Exactly my point; I never did the so called production runs and I’m the guy that got all the work everyone else felt there wasn’t any money to be made at. (and made a good living doing so).

Everybody has their own feelings on the best way to make a living doing woodworking and I’m just saying that mass producing items is just one of those ways.

It has everything to do with your business model and marketing strategies . If you can manufacture and sell a bunch of the same items with a high enough profit margin, then that is the best way for you to go.

For me; I could make more money making one item that others didn’t make then trying to compete with every discount store, big box store and everything made overseas.

Neither is right or wrong, it’s just different ways of doing business. I’m not trying to change your mind on the best way to make money, nor will I be convinced you can’t make money doing custom and specialty work.

Over the years, I’ve found far more woodworkers fail in business, not because which way they decide to build, but far more often because they don’t understand how to price, market and sell their work.

-- John @ http://www.thehuffordfurnituregroup.com

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joeyinsouthaustin

1212 posts in 674 days


#12 posted 356 days ago

James101 The funny thing is, like huff says, everyone has their own way. In my shop, we do a lot of that, and I for me it is “production” work. I guess my view is from the context of a custom cabinet shop… so our production lines are set up for custom work, but still production lines. When I think custom I think like the light trellis posted in my projects, or one off furniture pieces, and such. Where there will only be one. Any thing that gets built over in the special assembly area I have set up in the shop kinda thing. I diffidently agree with the point in the OP’s comment that production kinda means make several a once, instead of one off… making a living with one off’s is a fortunate thing.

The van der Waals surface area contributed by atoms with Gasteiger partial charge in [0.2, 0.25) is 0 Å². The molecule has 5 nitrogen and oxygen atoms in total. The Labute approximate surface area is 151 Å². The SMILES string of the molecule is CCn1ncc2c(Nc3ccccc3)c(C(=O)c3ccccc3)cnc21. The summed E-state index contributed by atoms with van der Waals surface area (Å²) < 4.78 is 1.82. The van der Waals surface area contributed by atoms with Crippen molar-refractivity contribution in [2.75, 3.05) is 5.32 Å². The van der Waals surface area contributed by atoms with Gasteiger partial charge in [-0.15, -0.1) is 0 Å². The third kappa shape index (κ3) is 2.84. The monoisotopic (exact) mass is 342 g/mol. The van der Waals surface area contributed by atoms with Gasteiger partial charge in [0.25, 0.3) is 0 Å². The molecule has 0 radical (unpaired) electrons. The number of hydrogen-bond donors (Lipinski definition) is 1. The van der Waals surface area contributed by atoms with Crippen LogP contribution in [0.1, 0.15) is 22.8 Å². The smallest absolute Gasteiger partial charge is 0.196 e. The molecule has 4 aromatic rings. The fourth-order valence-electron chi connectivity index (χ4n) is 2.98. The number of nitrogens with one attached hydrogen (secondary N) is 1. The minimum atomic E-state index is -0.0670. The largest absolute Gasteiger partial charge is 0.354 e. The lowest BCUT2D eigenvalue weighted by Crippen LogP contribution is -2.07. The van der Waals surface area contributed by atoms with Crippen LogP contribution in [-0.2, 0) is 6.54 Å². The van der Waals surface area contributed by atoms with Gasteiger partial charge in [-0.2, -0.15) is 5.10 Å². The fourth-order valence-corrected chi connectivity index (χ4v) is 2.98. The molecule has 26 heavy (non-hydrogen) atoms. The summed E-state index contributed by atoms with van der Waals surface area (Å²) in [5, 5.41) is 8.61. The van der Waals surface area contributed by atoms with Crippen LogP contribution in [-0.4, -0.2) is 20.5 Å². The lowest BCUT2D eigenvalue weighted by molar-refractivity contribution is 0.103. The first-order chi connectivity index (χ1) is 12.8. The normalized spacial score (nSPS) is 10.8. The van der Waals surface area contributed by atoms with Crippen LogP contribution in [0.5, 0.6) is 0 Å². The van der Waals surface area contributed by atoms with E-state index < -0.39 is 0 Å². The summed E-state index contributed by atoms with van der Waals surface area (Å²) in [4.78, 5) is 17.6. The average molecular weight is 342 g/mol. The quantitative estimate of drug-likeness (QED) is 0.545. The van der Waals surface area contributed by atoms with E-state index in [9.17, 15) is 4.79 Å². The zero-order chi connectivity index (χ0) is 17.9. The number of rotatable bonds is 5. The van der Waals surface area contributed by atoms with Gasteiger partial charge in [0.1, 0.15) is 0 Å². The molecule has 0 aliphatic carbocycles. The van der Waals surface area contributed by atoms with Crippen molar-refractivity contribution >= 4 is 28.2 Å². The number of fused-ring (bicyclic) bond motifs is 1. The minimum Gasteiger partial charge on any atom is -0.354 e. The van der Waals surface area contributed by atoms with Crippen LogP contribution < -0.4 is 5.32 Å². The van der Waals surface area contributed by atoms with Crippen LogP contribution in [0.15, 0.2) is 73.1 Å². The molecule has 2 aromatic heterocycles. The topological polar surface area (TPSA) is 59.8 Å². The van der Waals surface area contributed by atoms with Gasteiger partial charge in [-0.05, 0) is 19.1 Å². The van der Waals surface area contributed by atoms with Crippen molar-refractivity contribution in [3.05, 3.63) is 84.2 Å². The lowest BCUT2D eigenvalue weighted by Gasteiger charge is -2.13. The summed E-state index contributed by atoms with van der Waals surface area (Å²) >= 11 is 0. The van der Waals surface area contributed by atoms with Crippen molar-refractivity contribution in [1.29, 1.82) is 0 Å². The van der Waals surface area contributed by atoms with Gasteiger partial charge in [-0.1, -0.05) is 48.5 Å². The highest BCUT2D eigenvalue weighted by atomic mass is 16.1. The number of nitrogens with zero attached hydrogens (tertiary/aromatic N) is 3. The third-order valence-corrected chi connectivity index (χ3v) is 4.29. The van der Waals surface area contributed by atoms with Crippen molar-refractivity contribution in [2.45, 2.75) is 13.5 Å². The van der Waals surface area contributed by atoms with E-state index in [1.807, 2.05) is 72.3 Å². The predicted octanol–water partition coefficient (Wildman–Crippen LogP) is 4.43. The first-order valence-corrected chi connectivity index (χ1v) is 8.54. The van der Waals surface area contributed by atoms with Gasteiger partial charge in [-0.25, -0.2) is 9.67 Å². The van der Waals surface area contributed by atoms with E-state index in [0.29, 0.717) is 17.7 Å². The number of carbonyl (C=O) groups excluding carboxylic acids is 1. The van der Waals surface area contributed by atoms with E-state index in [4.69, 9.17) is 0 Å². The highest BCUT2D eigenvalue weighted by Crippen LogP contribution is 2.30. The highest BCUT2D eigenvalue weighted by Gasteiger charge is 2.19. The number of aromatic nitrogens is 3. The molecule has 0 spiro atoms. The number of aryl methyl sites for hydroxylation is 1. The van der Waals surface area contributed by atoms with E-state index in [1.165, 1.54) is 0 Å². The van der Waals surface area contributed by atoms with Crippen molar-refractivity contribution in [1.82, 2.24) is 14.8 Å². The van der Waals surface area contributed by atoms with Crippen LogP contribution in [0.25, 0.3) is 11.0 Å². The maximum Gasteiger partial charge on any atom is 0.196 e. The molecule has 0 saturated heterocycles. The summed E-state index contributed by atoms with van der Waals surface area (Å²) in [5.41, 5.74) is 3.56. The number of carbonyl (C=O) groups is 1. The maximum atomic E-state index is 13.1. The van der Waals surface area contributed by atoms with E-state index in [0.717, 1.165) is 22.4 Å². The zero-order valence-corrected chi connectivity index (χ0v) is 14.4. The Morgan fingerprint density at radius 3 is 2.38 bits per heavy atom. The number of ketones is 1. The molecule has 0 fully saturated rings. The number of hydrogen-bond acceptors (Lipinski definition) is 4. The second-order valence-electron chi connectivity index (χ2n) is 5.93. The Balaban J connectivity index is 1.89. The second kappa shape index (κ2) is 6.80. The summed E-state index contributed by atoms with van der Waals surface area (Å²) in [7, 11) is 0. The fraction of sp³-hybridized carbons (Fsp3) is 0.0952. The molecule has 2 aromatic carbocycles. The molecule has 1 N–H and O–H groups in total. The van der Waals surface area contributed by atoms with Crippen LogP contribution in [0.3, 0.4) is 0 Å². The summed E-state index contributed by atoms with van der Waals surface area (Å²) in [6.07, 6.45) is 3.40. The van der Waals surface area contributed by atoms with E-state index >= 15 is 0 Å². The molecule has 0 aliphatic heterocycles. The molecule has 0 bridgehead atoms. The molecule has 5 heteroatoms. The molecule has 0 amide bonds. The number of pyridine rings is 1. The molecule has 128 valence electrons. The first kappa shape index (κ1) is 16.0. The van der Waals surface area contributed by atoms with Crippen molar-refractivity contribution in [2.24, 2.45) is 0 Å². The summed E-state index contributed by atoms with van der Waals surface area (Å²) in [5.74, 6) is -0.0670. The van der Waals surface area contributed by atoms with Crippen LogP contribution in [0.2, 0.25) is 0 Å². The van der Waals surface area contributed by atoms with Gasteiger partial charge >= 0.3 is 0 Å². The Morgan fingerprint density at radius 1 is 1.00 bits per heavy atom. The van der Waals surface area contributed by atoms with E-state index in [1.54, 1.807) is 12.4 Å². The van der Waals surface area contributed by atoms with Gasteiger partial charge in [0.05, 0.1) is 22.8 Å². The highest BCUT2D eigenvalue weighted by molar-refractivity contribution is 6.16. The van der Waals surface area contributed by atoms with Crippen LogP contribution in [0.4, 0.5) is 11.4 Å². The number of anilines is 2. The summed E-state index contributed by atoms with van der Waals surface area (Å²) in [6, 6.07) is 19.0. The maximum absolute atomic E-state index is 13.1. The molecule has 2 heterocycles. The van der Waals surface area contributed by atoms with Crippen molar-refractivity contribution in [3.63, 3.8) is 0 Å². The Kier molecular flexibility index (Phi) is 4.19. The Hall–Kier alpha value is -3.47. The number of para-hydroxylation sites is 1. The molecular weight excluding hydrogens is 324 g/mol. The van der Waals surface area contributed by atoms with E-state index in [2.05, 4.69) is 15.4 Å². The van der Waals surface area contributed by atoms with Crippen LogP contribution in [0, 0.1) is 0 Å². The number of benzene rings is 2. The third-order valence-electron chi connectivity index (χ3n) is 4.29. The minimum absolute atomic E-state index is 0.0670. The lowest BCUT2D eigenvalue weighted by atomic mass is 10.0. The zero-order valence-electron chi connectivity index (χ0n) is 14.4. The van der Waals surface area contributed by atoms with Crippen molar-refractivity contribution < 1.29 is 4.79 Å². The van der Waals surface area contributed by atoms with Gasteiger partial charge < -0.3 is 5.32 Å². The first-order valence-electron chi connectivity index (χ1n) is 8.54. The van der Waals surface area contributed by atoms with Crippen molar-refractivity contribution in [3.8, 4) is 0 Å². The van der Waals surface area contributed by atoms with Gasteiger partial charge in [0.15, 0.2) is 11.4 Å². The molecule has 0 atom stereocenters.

-- Who is John Galt?

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Manitario

2262 posts in 1484 days


#13 posted 356 days ago

Interesting read and comments. I just finished reading “The Soul of a Tree” by Nakashima. He started off pretty small and unique; eventually had a shop which appeared to split its time between “production” type builds eg. his Conoid chair and his individually made/designed pieces. I’ve day-dreamed about doing woodworking as more than just a hobby, building Nakashima style furniture; the only way I can see this being economically viable is to have a shop in an area with a large number of deep pocketed clients or tourists.

-- Sometimes the creative process requires foul language. -- Charles Neil

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pashley

1015 posts in 2319 days


#14 posted 356 days ago

huff: Hey, if you make money doing custom stuff, that’s great. I’m not saying production runs are the only way to go; I’m still learning about the biz end! I’m just saying, it seems logical to me at this point.

James101: Interesting, thanks for the input! Custom does have to pay well, but is it steady work?

joeyinsouthaustin: Perhaps your mixed blend of semi-production, semi custom is a great way to go; you have versatility, yet production too. Hmmmm….

Manitario: You certainly have to have a higher-end client base for custom work, but that’s where the Internet can be indispensable.

-- Have a blessed day! http://newmissionworkshop.com

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pashley

1015 posts in 2319 days


#15 posted 356 days ago

”...happy doing just as I am.”

THat’s what it’s all about, brother!

-- Have a blessed day! http://newmissionworkshop.com